Nazia is an 8-year-old in tattered secondhand clothes whose name means "hope."
For her, hope comes from the thriving business that employs her mother and 199 other women who sew embroidered clothing, tablecloths and shawls under the label "Kandahar Treasure." They proudly call their collection Kandahar's first designer label.
For women once denied access to both schools and jobs under a fanatical Taliban regime, the enterprise is a chance to earn money and support their families in a conservative part of Afghanistan where it can still be dangerous for women to own businesses or even work for them.
"This country needs people to stand up on their own two feet and work and earn their living," says 33-year-old founder Rangina Hamidi, an Afghan-American who packed up everything and left her home in Stoneridge, Virginia, to return to Kandahar.
Hamidi was born in Kandahar just three years before the Soviet Union invaded Afghanistan in 1979. Her family fled and lived as refugees in neighboring Pakistan before finding refuge in the United States.
Hamidi's first foray back to Kandahar was with a nonprofit group that sought to help women. But eventually she found half her time was spent writing proposals and briefs to get grant money to run the charity.
"I couldn't focus on design or quality," she says. "I got tired of depending on the aid world."
In 2006 and 2007, as security deteriorated, money became more difficult to get. That's when Hamidi decided to go private and launched Kandahar Treasure on a small budget of a few thousand dollars. Today she sells her handmade items in Kandahar, to the Afghan government and for the past three years at the Santa Fe Folk Art Market.
Even now, only 20 of the women Hamidi employs come into the office to work. The rest work out of their homes and live in the districts surrounding Kandahar city, several of them largely under the control of the Taliban and too dangerous to visit these days.
"Instead of me going to the villages, the women now select an old woman who will come into the city with their finished products and return with fresh orders," she says.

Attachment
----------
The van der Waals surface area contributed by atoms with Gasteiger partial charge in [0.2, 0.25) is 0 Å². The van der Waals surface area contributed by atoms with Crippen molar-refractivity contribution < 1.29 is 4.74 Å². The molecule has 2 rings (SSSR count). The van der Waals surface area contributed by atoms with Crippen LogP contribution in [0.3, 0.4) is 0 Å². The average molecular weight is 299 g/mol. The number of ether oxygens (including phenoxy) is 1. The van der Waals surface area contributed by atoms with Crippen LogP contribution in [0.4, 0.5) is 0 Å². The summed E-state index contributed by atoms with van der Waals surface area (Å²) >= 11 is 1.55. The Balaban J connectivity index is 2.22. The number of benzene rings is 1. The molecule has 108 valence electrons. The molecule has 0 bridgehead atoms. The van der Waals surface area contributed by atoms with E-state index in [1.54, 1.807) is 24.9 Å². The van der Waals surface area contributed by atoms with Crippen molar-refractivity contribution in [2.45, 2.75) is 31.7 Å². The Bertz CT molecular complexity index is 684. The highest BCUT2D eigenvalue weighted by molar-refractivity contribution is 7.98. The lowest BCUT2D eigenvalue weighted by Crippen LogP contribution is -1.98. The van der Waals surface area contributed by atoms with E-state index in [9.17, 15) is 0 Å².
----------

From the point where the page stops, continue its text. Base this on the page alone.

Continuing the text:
The amount of money the women who work at home earn depends on their output, but on average it is about 1,600 Afghanis ($32) a month, says Hamidi. However, most homes will have two or more women sewing for Kandahar Treasure.
The women who come into the center every day earn on average 5,000 Afghanis ($100) a month _ the equivalent or more than a teacher would earn.
Hamidi looks around at the women sitting on the carpeted floor, each creating her own piece of art on a separate swatch of cloth.
Hamidi expected the women to abhor the Taliban. But she found some among her sewing circle longed for their return. Others say disappointment and insecurity have blunted their frustration with the Taliban, whose edicts did not stray too far from restrictions placed today on most women living in deeply rural Afghanistan.
"Women here cannot go out without being fully covered. It is against our culture, our religion," says Namgullah, one of the women. "They weren't here long enough to bring schools for girls. They had no money, eventually they would have brought schools for girls but under Islam."
The women speak quickly, each with an opinion and all wanting to be heard, as their fingers move rhythmically. They speak of politics, their government, their religion, the Taliban.
"I wear a burqa (because) I am afraid. I am afraid of the police who are corrupt and ugly and of the thugs and criminals who now call themselves Taliban," says a round-faced Fariba, who is Hamidi's production manager.
Habibi, an elderly woman who provides the only income for her family, laments the lawlessness and insecurity in Afghanistan. She walks a dangerous route every day to reach the sewing room, and with every step she is afraid.
"For us the big problem is the security. It is the No. 1 problem. During the Taliban the security was better. I could come out and I wasn't worried about being killed," she says. "But now even the men are afraid."
One of the women sitting on the carpeted floor is Nazia's mother, Parveen. Barely 34 years old and raising seven children, Parveen sews tiny mirrors on a piece of cloth that would eventually be a wedding dress.
She is married to a drug addict who doesn't work. While the Taliban ruled, Parveen couldn't work. The family was destitute. "I was ashamed because our families would bring food and clothing for us, like we were beggars. I used to hide in my room," she says.
"Now I tell my family to take their charity and give it to the beggars on the street," says Parveen, as Nazia slips her hand through her mother's. "I don't need it. I earn money."